Read Priceless: The Case That Brought Down the Visa/MasterCard Bank Cartel Online
Authors: Lloyd Constantine
Tags: #Antitrust, #Business & Economics, #History, #Law, #Nonfiction, #Retail
Copyright © 2009, 2012 by Lloyd Constantine
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Printed in the United States of America.
This book and the work it chronicles are dedicated to
Jan, Isaac, Sarah, Elizabeth, “Connie,” and Edna
They are the reason for my life.
PROLOGUE: An Expensive Dinner for MasterCard
Wal-Mart, The Double-Edged Sword
The United States Hitches a Ride
Five Merchants Become Five Million
HE NIGHT OF July 10, 1989, I hosted a buffet dinner at my Manhattan apartment for my fellow assistant attorneys general from fourteen states. Everyone assembled on West Sixty-Sixth Street for my mostly green banquet of chili, broccoli soup, salad, tabouleh, and pasta with pesto. Although the get-together at my place was intended to be social, allowing me to show off my wife and kids and our views of Central Park and the Chagall windows of the Metropolitan Opera House to colleagues from cities like Baton Rouge and Austin, the dinner conversation was dominated by a discussion of the credit card giants, Visa and MasterCard, whose combined market share was more than 95 percent. These companies had announced the merger of their separate debit card networks, forming a new joint network called “Entree.” The general opinion was that this debit card merger was designed to dominate that fledgling but inevitably huge business and destroy competing debit card networks like NYCE, MAC, STAR, and Shazam.
The fourteen states had responded to the announcement of the merger with a letter stating their intent to sue Visa and MasterCard. As head of the task force that coordinated antitrust enforcement for all fifty states, I was lead counsel of the team. The investigation that had led up to that day had taken sixteen months, and we were now ready to act. The lawsuit we would soon file against Visa and MasterCard was not merely the culmination of that sixteen-month probe: It was the tangible result of nearly a decade of work. That night, we talked about the progress that the states had made in our efforts to fill the void created by the Reagan administration’s virtual abdication of antitrust enforcement. Many of my dinner guests had participated in every step of this effort.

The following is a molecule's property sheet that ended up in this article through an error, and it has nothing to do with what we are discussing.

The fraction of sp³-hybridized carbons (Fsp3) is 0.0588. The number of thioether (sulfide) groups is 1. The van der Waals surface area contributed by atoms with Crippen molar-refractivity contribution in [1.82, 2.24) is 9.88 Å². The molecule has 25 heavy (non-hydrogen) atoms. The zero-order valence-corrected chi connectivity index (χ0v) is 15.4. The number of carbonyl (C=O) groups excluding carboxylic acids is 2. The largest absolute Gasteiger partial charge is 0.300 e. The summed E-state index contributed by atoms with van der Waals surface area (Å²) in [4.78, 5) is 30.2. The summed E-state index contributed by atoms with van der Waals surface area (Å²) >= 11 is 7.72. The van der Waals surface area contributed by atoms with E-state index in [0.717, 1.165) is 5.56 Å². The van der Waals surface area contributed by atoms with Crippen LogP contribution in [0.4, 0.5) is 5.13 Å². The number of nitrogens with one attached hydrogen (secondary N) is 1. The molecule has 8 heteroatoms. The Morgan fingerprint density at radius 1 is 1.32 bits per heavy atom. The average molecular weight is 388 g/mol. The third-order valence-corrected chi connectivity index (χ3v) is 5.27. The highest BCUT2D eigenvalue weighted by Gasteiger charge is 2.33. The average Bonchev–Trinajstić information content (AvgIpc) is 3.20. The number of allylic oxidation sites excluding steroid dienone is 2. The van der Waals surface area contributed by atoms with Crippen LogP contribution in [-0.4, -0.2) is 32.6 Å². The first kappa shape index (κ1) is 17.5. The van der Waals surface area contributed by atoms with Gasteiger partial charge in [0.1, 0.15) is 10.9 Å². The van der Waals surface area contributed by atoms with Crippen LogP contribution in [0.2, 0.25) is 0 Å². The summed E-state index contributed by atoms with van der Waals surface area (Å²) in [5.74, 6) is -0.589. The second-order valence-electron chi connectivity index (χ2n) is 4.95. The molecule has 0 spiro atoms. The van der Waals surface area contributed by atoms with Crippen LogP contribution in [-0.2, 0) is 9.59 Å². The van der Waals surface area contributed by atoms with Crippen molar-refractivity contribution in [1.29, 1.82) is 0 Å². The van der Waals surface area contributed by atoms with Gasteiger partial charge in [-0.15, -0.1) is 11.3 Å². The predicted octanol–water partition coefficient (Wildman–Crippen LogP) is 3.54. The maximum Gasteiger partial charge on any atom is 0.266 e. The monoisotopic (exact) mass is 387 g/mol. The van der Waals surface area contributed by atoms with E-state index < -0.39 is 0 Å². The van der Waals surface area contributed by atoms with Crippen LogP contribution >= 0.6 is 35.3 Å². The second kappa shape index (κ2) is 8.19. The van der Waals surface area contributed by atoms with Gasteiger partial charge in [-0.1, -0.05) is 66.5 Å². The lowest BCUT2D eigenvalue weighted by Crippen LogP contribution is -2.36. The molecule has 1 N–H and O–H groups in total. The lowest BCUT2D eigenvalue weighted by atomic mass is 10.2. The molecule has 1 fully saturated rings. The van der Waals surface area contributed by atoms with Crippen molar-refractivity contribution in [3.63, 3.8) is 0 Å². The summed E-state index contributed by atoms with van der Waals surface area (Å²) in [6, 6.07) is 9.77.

A full-day meeting with Visa had occurred that day, and a similar meeting with MasterCard was scheduled for the next day. Meetings like those we were holding with the bankcard associations are usually offered to target companies prior to civil suit or indictment. They rarely change anything but are used by both sides as an opportunity to learn something from the other side prior to formal hostilities. These particular meetings, however, wound up changing the entire course of dealings between me and the targets, and especially with MasterCard.
The meeting earlier that day with Visa had been polite, if inconsequential. Most of it had been consumed by Visa’s substantially and sadly accurate explanation of how the symbiotic relationship between Visa and MasterCard and the lack of real competition between them was the product of antitrust enforcement decisions made by our counterparts in the Federal Antitrust Division. By 1989, the antitrust laws had been sapped of much of their vitality. After eight years, in which Reagan administration antitrust officials had systematically dismantled the enforcement agencies and waged a campaign in Congress and the courts to trivialize the law, state attorney general (AG) enforcement,
which I coordinated, was the last and only line of defense. Visa predicted that if the state AGs were to try to break up the Entree joint venture, we would fail—as the many previous antitrust suits against Visa and MasterCard had.
At 11:00 PM that night, after my dinner with the other Assistant AGs and hours before a scheduled meeting with MasterCard, Tim Cone, a young colleague, called to tell me about a conversation he had overheard at former baseball star Rusty Staub’s new restaurant on Fifth Avenue. Tim, his fiancee Diana, and his father Terry Cone, a senior partner at the Cleary Gottlieb law firm, heard three men discussing the meeting they were going to have with me the next day. The men said that an investigator would be hired to uncover something about me that I wouldn’t want revealed and that they would threaten to expose me unless I backed off MasterCard.